Most journals do not take well to declarations of confidentiality (e.g. the company name cannot be mentioned, or the data cannot be submitted due to confidentiality, etc.). Your editor will ask you to explain the reasons for the confidentiality and if they are not valid/strong, your paper will probably be rejected. In the same vain, for papers based on surveys, be prepared to disclose the names of the interviewees, if requested by the editor.

Read many issues (abstracts) of the proposed journal and try to understand its Aims and Scope: is it for you? Does it publish papers like yours? This understanding is crucial to avoid a disappointing rejection. If in doubt, it is not a bad idea to send an abstract to the journal’s editor and ask; most editors will be happy to enlighten you. Always submit to a journal with a proper impact factor. If your proposed journal did not have an impact factor in certain years, inquire with the EiC as to the reasons why. Consult JCR (journal citation reports) for journals that may have been suspended and/or not given an impact factor.

Your editor is probably a senior colleague; treat him as such and write to him personally, rather than asking your secretary (or a student assistant) to submit the paper. If you do not have time for him, perhaps he and his referees may not have time for you.

The MEL Cover Letter

Your Cover Letter (CL) is very important and it is an immediate ‘sample’ of your paper. By reading your CL, your editor will get a first idea (and there is never a second chance for a good first impression) about the quality of your paper, as well as about your skills and publishing experience.

 Do not duplicate your abstract in the CL; rather, and just in a few lines, try to convince your editor why publishing your paper has merit and it is a good idea.

Give full details of all co-authors, including their (institutional) email, affiliation, and designation.

Mention some key publications of each co-author, in the English language, and published in an English medium. If possible, quote papers in refereed journals. Usually, editors have a lesser interest in conference proceedings or book chapters.

Try to answer, as accurately and to the point as possible, the three questions posed at the end of the Cover Letter.

Declare (no) conflict of interest and your acknowledgements (if any).

The template of the MEL Cover Letter can be downloaded from the journal’s website.


A common mistake, usually made by aspiring academics, is to try to publish as a sole author. It is a mistake because a senior co-author, e.g. your supervising professor, will bring you citations. This should be your real objective and not to see your name in print, albeit with zero citations. Our reading time becomes scarcer and scarcer, while at the same time we are drowning in information and new publications. Many people will read a paper co-authored by a famous professor, but very few (if any) will read one by a relatively unknown young researcher, no matter how good her paper might be.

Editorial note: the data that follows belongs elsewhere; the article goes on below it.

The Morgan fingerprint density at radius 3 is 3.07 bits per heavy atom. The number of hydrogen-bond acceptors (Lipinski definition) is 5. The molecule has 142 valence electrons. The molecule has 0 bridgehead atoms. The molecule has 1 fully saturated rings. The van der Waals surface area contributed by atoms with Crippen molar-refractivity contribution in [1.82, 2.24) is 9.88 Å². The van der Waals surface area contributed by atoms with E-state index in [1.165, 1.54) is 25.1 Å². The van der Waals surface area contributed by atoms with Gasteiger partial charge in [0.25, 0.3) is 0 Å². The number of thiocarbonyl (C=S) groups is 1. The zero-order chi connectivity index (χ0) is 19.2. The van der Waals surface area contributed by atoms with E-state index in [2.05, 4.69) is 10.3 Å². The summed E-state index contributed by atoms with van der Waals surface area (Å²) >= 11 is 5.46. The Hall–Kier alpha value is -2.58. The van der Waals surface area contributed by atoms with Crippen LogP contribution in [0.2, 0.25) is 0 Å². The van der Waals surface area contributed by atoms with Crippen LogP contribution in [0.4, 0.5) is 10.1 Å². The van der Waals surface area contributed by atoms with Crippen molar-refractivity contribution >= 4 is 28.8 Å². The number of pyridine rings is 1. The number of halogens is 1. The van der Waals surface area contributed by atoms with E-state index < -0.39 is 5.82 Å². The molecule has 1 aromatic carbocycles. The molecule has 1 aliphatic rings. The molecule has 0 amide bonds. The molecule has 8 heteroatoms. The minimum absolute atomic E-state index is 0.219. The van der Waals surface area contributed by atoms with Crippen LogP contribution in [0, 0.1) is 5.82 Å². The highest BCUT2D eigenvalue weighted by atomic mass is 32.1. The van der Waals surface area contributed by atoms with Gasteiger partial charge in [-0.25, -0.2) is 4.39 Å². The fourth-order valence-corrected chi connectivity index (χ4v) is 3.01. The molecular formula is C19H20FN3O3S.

A senior co-author brings another benefit onboard: most probably he is also a seasoned writer and, as I discuss below, writing is an ‘art’ which takes years to develop. A common reason for rejecting a paper is poor English and writing style, notwithstanding how good, technically, the paper might be.

As regards authors name order, in MEL and in many other journals, most of the time, co-authors appear in alphabetical order of family name. MEL assumes that all co-authors are equally and indistinguishably responsible for the paper. If this is not the case, and thus authors require a different name order, the journal may need to explain ‘respective roles’ in a footnote.

Writing is and art

The minute a student assistant sits behind a computer, he often believes they are ready for the Nobel Prize. This is particularly true if the SA is a skillful and talented mathematician, trying to apply his skills to a relatively under-researched problem in humanities and social sciences.  

However, it is one thing to come up with good results, or prepare nice tables and graphs, and another thing to write a good paper. Differently, it is one thing to put words in a sentence, and another to compose a sentence conveying a clear message in a structured and impactful way.